#12 R/R Clint Barmes: By now I am sure you all know what I think of Clint Barmes. I understand he's a very popular guy in the clubhouse, humble, good team player, and close with the rest of the guys, to which I say -- all well and good. But Clint Barmes, while being a nice guy, is shockingly atrocious at baseball. This wasn't always so -- in 2005, he was hitting .400 to start the season, had an Opening Day walk-off homer against Trevor Hoffman (the first rookie ever to hit a walk-off on Opening Day) and looked like a surefire NL Rookie of the Year and the Rockies' shortstop of the future. Then there came a small incident involving deer meat, Barmes, and a little tumble down the stairs, to which he was granted the nickname "Venison" and a sudden and unfortunate end to a promising season. The broken collarbone that resulted from this sidelined him until almost the end of 2005, and he was never the same player afterwards. Defensively, he continues to be a wiz, but he is a bona-fide black hole at the plate. He hit .320 in 25 at-bats in 2003, .282 in 71 AB in 2004, and was an AAA All-Star this year at Colorado Springs, where he went .299/11/44, but Spilly replicated that line almost exactly at the major league level and Barmes, um, did not. In 37 AB, he hit a miserable .216/0/1, and I remember precisely when this occurred (It was on August 11 against the Cubs, in a game the Rockies won 15-2, and Barmes had been put in as a late-inning sub when the Rockies began to kill the Cubs relievers. Or was that when he hit a double and scored, still to my unending surprise? Whatever, I know it was in August).
Hurdle absolutely LOVES Barmes, however (is it the first name? And I know Hurdle likes nice guys, but still.... and NO, he does not like nice guys "like that," or is it just because I have a dirty mind that I have to disclaim this?) so he made the club after the Rox traded fan-favorite Carroll, and is still (it's taking a while) proving that he can be a productive big league player. I take serious leave to doubt that this will finally unfold, and it's just a sad fact that Barmes will probably never be the player he was before the dead deer attack. Still, he'll see time as a pinch-runner, late-innings defensive sub for Atkins, and possibly one or two appearances in center field as well, a position that he started learning last year in an attempt to find more playing time. This being Barmes, he'll have to really force the issue.
2007 Line: .216 AVG, 0 HR, 1 RBI, .237 OBP, .297 SLG, .534 OPS
2008 Proj: . 224 AVG, 1 HR, 7 RBI, .282 OBP, .302 SLG, .584 OPS
#20 R/R Chris Iannetta: It's been an up-and-down road to the bigs for young backup backstop Iannetta. He's looked to as the Rockies' catcher of the future, and was thought to be a potential darkhorse Rookie of the Year pick going into 2007. It didn't happen, as Iannetta struggled with growing pains that eventually led to his demotion to AAA in August; he'd hit .158 in April, .222 in May, and .250 in June, culminating with a 1-for-8 (.042) July that sealed his fate. He is a very patient hitter (at times too patient) and he'd let himself get worked too deep into pitcher's counts, therefore limiting the number of good pitches he'd see in any given at-bat. A hard and dedicated worker, the serious and intelligent Iannetta (he graduated with a math degree from UNC Chapel Hill) took the demotion and worked with it, and on his return to the big leagues, he hit .357 in August and .308 in September. Still, Dan O'Dowd publicly announced this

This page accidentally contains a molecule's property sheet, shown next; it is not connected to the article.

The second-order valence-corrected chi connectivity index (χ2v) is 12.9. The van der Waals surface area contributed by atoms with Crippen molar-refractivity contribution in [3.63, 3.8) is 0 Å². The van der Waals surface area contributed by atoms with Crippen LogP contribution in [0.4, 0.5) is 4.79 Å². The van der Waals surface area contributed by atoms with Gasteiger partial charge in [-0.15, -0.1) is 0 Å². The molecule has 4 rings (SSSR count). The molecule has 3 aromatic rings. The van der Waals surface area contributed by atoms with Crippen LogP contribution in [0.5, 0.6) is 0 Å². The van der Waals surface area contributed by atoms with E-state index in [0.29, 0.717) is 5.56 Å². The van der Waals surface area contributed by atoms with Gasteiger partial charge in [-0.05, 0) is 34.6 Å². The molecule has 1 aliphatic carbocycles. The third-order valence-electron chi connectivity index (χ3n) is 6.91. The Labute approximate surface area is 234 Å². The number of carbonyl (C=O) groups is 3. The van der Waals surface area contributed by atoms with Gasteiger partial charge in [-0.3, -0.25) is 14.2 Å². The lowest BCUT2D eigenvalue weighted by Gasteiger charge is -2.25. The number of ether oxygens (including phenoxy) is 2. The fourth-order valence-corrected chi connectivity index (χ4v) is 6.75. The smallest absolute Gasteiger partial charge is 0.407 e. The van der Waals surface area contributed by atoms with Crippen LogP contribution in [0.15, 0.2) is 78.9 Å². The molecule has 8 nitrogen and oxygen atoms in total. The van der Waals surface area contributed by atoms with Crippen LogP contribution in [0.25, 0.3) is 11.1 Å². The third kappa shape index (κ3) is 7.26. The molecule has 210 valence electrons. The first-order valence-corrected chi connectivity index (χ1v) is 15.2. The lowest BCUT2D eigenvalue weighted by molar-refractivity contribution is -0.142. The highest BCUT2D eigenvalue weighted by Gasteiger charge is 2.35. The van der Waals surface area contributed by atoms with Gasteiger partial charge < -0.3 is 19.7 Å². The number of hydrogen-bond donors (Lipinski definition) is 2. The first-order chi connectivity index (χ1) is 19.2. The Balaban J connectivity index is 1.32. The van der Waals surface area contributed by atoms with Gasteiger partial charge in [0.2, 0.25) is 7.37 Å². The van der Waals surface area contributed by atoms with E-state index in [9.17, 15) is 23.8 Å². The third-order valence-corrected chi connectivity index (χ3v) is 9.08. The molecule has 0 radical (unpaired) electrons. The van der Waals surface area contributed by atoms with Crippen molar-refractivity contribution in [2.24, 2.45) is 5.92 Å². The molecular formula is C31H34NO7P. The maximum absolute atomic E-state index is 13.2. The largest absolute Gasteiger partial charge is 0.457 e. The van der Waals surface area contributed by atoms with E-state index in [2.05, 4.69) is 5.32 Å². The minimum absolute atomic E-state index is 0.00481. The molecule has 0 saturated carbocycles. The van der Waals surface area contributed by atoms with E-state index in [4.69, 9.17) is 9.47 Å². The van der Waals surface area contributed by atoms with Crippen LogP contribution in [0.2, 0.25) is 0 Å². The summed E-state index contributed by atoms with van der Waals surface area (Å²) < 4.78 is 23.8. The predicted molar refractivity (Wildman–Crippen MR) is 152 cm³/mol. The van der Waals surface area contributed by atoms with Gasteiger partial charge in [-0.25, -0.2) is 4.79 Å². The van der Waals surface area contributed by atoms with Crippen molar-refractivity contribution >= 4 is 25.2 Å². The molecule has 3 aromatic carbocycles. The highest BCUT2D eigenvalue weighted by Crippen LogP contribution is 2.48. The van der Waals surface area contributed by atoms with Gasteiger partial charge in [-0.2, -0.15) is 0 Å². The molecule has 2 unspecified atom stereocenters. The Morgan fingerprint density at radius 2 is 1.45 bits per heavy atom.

spring that if Iannetta didn't show something, he'd risk being sent back to the Springs and have Edwin Bellorin be the backup catcher instead. Iannetta retorted that such an idea was "dumb" and marched out to prove it, showing that catcher will be (hopefully) a position of strength. He and Yorvit hit a combined .391 in Cactus League play, and in a game I watched last week against the Brewers, Iannetta hit a homer completely OUT of the ballpark. He has the ideal body for a catcher -- short, stocky, and very strong -- so once he does figure out how to get the ball and bat into the correct angle with each other for maximum velocity, he can definitely send them a long way. (I know from personal experience that he also has very big hands. Which is good for someone supposed to catch small speeding spheroids for a living, after all).
Catchers aren't usually power hitters, but Iannetta cranked 13 in 2005 (split between Class A Modesto and AA Tulsa) and 14 in 2006 (split between Tulsa and AAA Colorado Springs) so the stroke is definitely there; it's a matter of getting the average to consistently follow. He's hit .303 in his minor league career, so it's far from impossible. Iannetta is also quite good at catching baserunners stealing, as he has a strong arm and quick reflexes, and can just fire a bullet down to second for his buddy Tulo to lay the smackdown on the thief. (This is one area in which he easily beats Yorvit). He's also a good game-caller (no matter how much the pitching staff loves Yorvit) and has become something of Cook's personal catcher, since he recognizes that Aaron can throw pitches aside from fastballs. (Iannetta was behind the dish for Cookie's 74-pitch complete game against the Padres last year). Iannetta does have someone breathing at his heels, which is unusual for a prospect, but Michael McKenry has favorably impressed the Rockies brass and will be opening the year at High-A Modesto with a chance to move up faster. Still, if this is the year Iannetta can stand up and lay claim to the starter's job, he will see much more playing time than he did last year, and move into full-time starter mode as Yorvit's contract expires at the end of '09. He's already shown what's possible, now the trick is consistency.